The Ekalaka Eagle - Your Community Builder



To continue the Mumedy family history, I will move on to Leona as she was well qualified as clerk for the different attorneys in Carter County and went on to Missoula, Montana to work for an attorney and also for the CCCs.

She reported that in 1941 she was transferred to San Bernardino, California to be secretary to the Commanding General of the Mira Loma Quartermaster Depot. Remember, World War II was in progress and this base supplied all the merchandise for the Los Angeles port serving China, Burma, India, and other depots of Europe.

After the war, a teletype came to recruit court reporters to go to Washington D.C. Leona and eight other court reporters from various states were privileged to attend.

“This was a real experience for me and Washington was beautiful in cherry blossom time, I was truly in another world from the sod house in Ekalaka,” she wrote.

While in Washington, D.C. a teletype came to the state department asking for fifty court reporters to go to Germany for the War Crimes trials. Leona and Mary Lou Humphries (unknown to me) took the test. Both qualified and made the decision to go to Germany.

Leona has a two and a half page article in Shifting Scenes Vol. III, pages 332-334, about this experience.

She wrote in 1981:

“The War Crimes trials in Germany may not have a place in history of Carter County, but they are history. They were held from October 1945 to March 1947 in Dachau and Nuremberg. Since this was over 3 decades ago anyone under 40 years old does not know what the trials were about. Briefly, when Hitler took over Germany, all those who opposed Nazism were placed in concentration camps and used as forced labor in the factories: These were doctors, teachers, nurses, executives, etc. The better educated people who didn’t conform to Nazism.”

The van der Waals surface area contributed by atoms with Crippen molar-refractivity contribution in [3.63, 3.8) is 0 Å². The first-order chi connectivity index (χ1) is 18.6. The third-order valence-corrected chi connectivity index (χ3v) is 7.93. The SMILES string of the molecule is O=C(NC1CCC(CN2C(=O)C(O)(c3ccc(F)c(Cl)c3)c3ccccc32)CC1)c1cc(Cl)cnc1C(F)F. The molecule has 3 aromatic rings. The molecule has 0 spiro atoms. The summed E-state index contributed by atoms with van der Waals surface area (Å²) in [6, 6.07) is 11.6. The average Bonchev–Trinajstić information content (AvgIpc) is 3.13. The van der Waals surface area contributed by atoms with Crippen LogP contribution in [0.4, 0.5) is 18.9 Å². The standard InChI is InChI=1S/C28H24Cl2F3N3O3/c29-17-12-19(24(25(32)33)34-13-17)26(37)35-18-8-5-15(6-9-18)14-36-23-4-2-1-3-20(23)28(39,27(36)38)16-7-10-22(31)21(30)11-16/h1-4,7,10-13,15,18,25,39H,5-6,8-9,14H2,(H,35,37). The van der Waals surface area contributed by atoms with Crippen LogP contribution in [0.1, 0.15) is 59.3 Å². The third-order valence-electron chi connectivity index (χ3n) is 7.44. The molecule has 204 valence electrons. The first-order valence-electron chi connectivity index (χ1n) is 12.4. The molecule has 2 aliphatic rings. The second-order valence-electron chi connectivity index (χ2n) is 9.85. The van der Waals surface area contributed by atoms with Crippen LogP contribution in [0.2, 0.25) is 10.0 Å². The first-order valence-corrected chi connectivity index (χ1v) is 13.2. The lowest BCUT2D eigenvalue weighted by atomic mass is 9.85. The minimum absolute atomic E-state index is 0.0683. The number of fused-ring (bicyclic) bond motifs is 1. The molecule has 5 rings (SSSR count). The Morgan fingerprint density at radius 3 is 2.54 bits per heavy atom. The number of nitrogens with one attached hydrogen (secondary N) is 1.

Leona gives some statistics on these concentration camps, and again I quote her article:

“War was declared December 8, 1941 and before the camps were liberated in May 1945, over six million people were exterminated at Auschwitz and over 240,000 exterminated at Dachau. This included the Jews, mentally ill, retarded, handicapped and old. 50,000 Russian children were destroyed. Five million Russians were shipped to Germany in cattle cars to work at forced labor and put in camps.”

In her article which covers about a page, she gives her description of how these people were treated and killed. It is too long to print here and almost too terrible to believe.

She tells of her trip to Germany where they stayed and journeys to different places and towns while working there. There were eight courts and judges with one each from France, Britain, Russia, and the United States. The jury was made up of American officers who sat on the bench, seven to nine in each trial. It was here that she met Gordon O. Berg, former county attorney of Ekalaka, and it was like “old home week” to see him. Gordon O. Berg was Carter County Attorney from January 1937 to February 1942.

Leona traveled to Paris, London, Ireland, Scotland, Norway and Amsterdam. She sent 500 tulips to her cousin Elsie Stenseth in Ekalaka to distribute them around town, but they never arrived.

After returning to the states she married William Miller, an attorney, in June 1950. She had met him in Germany. They made their home in Maysville, Kentucky.

My thoughts

We need to be reminded and know how one man (Adolf Hitler) with his propaganda machine and control of the military brought the destruction and death to the world during this time. Thanks to the sacrifice of the U.S.A., including many brave Carter County servicemen and women, all this was defeated.

Ekalaka and Carter County may be “at the end of the world,” but two individuals, Leona Mumedy and Gordon O. Berg, made international history there in Germany. From sod house and homestead days to world history.


Reader Comments(0)


Powered by ROAR Online Publication Software from Lions Light Corporation
© Copyright 2023